Updated: Jan 18, 2022
New Titles Call Care for Earth a Sacred Act
Read it on Publisher's Weekly here.
By Cathy Lynn Grossman |
Feb 10, 2021
President Joe Biden has proclaimed that concern for the environment and the challenges of climate change will infuse his agenda in office. And religion publishers are ready for this increased national focus with half a dozen upcoming titles that bring a spiritual perspective to our relationship with the planet.
Valerie Weaver-Zercher, an acquisitions editor at Broadleaf, an imprint of Fortress that launched in January 2020, tells PW, “If we claim to publish books to foster a more open, just, and compassionate world, how could we not be publishing on the climate crisis? To look away from mass extinction, or sea level rise, or climate refugees and more would be irresponsible. We would not be aligned with the progressive Christian faith tradition we profess. If we are publishing on the topics that occupy the mind, heart and spirit, we have to address our relationship with the earth.”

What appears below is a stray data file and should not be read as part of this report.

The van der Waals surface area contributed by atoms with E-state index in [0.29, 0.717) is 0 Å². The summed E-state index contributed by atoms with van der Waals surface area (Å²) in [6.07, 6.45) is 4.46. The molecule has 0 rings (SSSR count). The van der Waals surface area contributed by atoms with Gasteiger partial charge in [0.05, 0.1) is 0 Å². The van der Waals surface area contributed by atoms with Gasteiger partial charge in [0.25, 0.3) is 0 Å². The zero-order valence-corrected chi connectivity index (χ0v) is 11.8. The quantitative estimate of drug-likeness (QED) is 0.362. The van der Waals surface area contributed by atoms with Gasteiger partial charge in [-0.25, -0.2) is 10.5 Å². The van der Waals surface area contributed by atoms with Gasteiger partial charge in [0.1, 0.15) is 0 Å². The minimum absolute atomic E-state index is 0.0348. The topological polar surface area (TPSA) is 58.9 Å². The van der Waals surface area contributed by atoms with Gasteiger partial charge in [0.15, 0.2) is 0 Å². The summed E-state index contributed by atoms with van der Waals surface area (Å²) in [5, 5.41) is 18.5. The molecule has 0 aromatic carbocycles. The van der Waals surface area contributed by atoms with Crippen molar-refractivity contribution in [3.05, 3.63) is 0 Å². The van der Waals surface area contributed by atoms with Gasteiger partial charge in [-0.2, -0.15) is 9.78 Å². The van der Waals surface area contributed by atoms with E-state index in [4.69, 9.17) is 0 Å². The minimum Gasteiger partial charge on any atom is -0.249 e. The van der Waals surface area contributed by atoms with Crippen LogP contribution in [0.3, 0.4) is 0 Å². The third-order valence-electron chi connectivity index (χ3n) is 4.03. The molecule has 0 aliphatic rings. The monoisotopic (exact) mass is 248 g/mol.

She points to Church of the Wild: How Nature Invites Us into the Sacred, by Victoria Loorz, a founder of the Wild Church Network. Due out in October, the book, Weaver-Zercher says, “is not only for the ministry audience, but it’s also a springboard for Victoria’s reflections on wild spirituality. She writes that no matter how you define God, you encounter God in nature. And through nature, we must find a spirituality that undergirds our work for the survival of the species.” Loorz, an ordained minister and environmental activist, aims for a broad audience of Christians, unaffiliated believers, and spiritual but not religious folks.
There is a connecting thread running through Loorz's book and three more titles from Broadleaf plus books from HarperOne and the Golden Sufi Center. They speak of a sacred connection to the earth and the insights, pleasures – and the responsibilities – this relationship means for humankind.